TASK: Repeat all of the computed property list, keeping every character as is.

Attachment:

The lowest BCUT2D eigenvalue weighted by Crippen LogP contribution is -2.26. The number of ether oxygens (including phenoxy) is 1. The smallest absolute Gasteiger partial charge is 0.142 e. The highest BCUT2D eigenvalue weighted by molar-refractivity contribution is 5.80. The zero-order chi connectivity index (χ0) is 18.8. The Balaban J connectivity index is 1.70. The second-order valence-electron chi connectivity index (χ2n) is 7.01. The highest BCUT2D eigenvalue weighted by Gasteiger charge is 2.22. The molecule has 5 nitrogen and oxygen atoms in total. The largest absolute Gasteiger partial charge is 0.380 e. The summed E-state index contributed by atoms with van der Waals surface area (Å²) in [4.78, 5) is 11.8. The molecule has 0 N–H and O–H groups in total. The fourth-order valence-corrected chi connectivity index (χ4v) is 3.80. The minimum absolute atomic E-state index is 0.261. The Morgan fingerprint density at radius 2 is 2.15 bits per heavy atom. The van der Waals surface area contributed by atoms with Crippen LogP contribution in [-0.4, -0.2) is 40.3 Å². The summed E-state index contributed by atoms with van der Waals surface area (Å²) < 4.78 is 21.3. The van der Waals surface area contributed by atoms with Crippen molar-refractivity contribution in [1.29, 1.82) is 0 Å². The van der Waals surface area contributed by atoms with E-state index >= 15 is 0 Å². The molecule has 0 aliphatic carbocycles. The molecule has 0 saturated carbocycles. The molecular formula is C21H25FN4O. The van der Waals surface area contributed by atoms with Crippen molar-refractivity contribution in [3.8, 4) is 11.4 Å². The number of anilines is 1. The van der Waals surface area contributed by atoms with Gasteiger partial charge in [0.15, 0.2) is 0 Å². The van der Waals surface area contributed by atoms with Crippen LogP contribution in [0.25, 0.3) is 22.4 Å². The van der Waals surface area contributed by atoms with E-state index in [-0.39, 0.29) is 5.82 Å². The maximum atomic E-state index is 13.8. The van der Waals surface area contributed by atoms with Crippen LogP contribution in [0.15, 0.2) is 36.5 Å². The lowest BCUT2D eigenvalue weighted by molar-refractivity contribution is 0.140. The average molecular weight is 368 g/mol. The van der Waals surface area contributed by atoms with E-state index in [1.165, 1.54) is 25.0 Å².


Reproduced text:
The lowest BCUT2D eigenvalue weighted by Crippen LogP contribution is -2.26. The number of ether oxygens (including phenoxy) is 1. The smallest absolute Gasteiger partial charge is 0.142 e. The highest BCUT2D eigenvalue weighted by molar-refractivity contribution is 5.80. The zero-order chi connectivity index (χ0) is 18.8. The Balaban J connectivity index is 1.70. The second-order valence-electron chi connectivity index (χ2n) is 7.01. The highest BCUT2D eigenvalue weighted by Gasteiger charge is 2.22. The molecule has 5 nitrogen and oxygen atoms in total. The largest absolute Gasteiger partial charge is 0.380 e. The summed E-state index contributed by atoms with van der Waals surface area (Å²) in [4.78, 5) is 11.8. The molecule has 0 N–H and O–H groups in total. The fourth-order valence-corrected chi connectivity index (χ4v) is 3.80. The minimum absolute atomic E-state index is 0.261. The Morgan fingerprint density at radius 2 is 2.15 bits per heavy atom. The van der Waals surface area contributed by atoms with Crippen LogP contribution in [-0.4, -0.2) is 40.3 Å². The summed E-state index contributed by atoms with van der Waals surface area (Å²) < 4.78 is 21.3. The van der Waals surface area contributed by atoms with Crippen molar-refractivity contribution in [1.29, 1.82) is 0 Å². The van der Waals surface area contributed by atoms with E-state index >= 15 is 0 Å². The molecule has 0 aliphatic carbocycles. The molecule has 0 saturated carbocycles. The molecular formula is C21H25FN4O. The van der Waals surface area contributed by atoms with Crippen molar-refractivity contribution in [3.8, 4) is 11.4 Å². The number of anilines is 1. The van der Waals surface area contributed by atoms with Gasteiger partial charge in [0.15, 0.2) is 0 Å². The van der Waals surface area contributed by atoms with Crippen LogP contribution in [0.25, 0.3) is 22.4 Å². The van der Waals surface area contributed by atoms with E-state index in [-0.39, 0.29) is 5.82 Å². The maximum atomic E-state index is 13.8. The van der Waals surface area contributed by atoms with Crippen LogP contribution in [0.15, 0.2) is 36.5 Å². The lowest BCUT2D eigenvalue weighted by molar-refractivity contribution is 0.140. The average molecular weight is 368 g/mol. The van der Waals surface area contributed by atoms with E-state index in [1.165, 1.54) is 25.0 Å².